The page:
Potomac Fever is the blog of the Hamilton College Semester in Washington Program.
I don't know what CodePink or any of those seriously anti-war groups think, but here is my take on Libya as a decently anti-war liberal. I think Obama is using this NATO mission as a precedent for future intervention in countries and regions where dictators are violent and/or genocidal to their people. It's kindof like if something like Darfur happens again, the US has a precedent to take action through NATO and the UN to stop genocide. I don't think we should do this every time, especially when we are already in two wars, but once we get out of them and the financial hole created by them, I think we can play a role in preventing violence and genocide by dictatorial regimes. This type of action and the precedent it sets, I think, would make the anti-war crew happy because it would use our military might for "good."
That's ridiculous. Anti-war means anti-war, not "anti-war unless the war is just because the President is liberal". This article doesn't have to do with Libya either. It has to do with the decline of the anti-war movement after the election of Obama even though he maintained two wars and increased military might in Afghanistan. It shows that activism rarely crosses party lines.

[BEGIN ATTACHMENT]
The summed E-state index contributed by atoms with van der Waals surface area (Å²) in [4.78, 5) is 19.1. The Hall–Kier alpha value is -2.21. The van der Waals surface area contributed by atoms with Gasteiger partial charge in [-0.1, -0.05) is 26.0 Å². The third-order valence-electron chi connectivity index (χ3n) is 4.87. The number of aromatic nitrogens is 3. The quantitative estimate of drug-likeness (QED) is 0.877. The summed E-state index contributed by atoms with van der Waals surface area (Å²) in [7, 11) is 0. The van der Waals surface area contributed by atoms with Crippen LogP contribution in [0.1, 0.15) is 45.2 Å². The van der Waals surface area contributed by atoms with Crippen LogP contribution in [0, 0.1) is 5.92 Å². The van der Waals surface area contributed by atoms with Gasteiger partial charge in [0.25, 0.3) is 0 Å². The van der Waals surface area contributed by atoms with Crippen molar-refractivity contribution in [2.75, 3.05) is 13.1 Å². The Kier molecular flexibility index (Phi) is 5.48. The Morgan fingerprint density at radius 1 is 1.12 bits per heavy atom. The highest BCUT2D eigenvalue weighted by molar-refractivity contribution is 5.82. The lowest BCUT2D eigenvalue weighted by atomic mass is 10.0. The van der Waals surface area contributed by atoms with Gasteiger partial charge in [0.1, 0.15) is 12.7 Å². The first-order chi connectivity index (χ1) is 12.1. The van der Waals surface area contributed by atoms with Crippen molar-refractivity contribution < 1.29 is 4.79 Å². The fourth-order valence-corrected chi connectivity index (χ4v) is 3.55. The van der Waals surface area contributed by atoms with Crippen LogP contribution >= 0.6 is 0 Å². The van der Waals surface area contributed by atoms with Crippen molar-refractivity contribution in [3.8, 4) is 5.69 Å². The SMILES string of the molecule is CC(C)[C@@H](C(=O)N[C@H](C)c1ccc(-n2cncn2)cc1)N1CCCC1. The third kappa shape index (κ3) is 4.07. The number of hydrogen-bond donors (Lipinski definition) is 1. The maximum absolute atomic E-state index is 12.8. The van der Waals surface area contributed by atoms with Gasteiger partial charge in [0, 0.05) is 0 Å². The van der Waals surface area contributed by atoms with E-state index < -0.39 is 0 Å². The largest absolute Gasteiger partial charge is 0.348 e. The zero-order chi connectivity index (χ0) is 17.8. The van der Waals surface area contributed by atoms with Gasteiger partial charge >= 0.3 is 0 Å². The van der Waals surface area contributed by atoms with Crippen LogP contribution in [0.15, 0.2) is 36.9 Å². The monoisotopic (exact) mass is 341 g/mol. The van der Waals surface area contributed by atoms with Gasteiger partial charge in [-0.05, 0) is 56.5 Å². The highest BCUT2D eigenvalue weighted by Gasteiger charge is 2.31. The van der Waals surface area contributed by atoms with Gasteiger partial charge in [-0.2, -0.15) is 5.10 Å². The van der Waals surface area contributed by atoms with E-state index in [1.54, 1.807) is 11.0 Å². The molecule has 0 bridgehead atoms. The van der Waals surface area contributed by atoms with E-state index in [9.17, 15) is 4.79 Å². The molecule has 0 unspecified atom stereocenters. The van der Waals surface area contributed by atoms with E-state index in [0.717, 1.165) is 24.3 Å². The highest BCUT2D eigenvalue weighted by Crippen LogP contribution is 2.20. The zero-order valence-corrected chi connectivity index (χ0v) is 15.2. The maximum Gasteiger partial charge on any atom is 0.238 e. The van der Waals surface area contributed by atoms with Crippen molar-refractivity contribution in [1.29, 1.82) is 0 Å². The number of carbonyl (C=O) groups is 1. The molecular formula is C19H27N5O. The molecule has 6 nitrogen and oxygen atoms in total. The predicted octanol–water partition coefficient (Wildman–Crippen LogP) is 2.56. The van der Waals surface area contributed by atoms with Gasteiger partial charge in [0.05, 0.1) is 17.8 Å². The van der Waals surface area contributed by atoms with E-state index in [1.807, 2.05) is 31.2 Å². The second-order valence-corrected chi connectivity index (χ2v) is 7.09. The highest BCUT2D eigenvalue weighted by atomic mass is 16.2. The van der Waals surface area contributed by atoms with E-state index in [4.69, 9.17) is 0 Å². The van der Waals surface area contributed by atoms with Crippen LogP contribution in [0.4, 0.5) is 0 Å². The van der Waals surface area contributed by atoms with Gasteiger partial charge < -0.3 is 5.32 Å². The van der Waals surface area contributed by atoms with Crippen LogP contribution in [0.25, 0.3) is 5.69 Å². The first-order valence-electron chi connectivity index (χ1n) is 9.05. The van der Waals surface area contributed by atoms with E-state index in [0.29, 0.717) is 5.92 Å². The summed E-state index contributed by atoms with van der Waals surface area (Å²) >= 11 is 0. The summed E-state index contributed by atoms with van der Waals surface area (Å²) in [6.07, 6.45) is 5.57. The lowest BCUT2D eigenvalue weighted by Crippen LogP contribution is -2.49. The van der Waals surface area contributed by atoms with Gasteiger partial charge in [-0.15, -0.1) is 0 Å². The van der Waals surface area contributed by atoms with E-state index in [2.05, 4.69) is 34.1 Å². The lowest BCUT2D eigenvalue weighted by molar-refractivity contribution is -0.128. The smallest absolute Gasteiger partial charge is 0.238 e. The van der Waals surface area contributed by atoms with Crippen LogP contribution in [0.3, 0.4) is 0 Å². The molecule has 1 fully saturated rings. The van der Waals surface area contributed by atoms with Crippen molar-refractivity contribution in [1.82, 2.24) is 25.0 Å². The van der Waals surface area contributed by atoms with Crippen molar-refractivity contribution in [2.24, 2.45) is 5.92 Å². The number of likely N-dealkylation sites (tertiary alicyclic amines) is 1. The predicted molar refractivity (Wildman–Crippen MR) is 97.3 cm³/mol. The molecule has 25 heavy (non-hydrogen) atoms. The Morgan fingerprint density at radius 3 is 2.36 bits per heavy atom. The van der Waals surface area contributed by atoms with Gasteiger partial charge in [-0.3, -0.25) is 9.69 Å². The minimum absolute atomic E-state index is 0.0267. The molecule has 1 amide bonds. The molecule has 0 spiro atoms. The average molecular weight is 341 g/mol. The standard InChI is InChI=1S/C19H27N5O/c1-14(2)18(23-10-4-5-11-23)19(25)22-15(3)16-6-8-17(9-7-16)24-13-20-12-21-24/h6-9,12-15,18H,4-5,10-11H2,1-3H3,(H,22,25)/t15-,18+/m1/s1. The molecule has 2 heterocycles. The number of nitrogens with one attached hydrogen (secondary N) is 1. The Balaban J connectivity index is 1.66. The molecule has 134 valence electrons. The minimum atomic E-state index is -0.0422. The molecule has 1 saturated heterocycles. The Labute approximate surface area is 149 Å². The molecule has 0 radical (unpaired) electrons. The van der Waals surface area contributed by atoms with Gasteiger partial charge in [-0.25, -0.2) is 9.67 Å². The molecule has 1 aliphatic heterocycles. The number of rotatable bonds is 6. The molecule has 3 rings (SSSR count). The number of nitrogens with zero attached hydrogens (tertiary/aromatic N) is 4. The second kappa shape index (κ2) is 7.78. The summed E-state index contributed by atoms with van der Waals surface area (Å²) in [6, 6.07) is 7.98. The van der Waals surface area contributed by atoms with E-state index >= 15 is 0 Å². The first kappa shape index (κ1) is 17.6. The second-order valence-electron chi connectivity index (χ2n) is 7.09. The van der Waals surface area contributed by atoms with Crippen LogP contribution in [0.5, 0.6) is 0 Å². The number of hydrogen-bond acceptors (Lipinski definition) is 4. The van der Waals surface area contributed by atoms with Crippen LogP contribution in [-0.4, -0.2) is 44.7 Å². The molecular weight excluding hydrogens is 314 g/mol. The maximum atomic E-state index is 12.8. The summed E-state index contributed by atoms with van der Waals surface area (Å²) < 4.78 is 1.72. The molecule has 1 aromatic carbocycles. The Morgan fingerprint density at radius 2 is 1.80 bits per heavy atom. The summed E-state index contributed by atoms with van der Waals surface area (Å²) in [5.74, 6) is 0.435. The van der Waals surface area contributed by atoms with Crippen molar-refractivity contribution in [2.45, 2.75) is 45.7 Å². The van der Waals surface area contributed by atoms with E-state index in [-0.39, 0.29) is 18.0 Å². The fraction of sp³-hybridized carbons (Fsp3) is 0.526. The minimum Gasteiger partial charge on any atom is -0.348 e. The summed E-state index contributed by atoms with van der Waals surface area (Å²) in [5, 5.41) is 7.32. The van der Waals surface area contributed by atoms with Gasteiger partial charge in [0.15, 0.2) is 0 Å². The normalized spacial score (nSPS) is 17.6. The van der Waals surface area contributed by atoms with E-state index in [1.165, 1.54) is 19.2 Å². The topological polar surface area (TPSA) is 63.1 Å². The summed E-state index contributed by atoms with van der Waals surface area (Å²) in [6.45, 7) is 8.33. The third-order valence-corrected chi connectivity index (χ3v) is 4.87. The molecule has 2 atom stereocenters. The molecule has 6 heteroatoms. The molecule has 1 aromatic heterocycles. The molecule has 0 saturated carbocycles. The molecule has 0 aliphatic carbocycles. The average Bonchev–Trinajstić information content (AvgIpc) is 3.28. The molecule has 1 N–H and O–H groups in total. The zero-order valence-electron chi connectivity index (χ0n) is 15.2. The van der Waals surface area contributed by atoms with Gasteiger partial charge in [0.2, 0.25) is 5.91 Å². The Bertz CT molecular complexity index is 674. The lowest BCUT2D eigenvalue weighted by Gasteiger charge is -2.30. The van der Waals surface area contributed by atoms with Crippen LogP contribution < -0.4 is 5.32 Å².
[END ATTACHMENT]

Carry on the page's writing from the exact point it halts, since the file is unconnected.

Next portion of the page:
I stand by my first point, and I didn't read the article because it was a PDF. I will concede to your point on the movement as a whole, but it's a lot easier to be a movement when something hasn't started yet, and a President is using a massive media campaign to push the country into war, then it is when a war is already 7 or 9 years deep, depending on which one your talking about.
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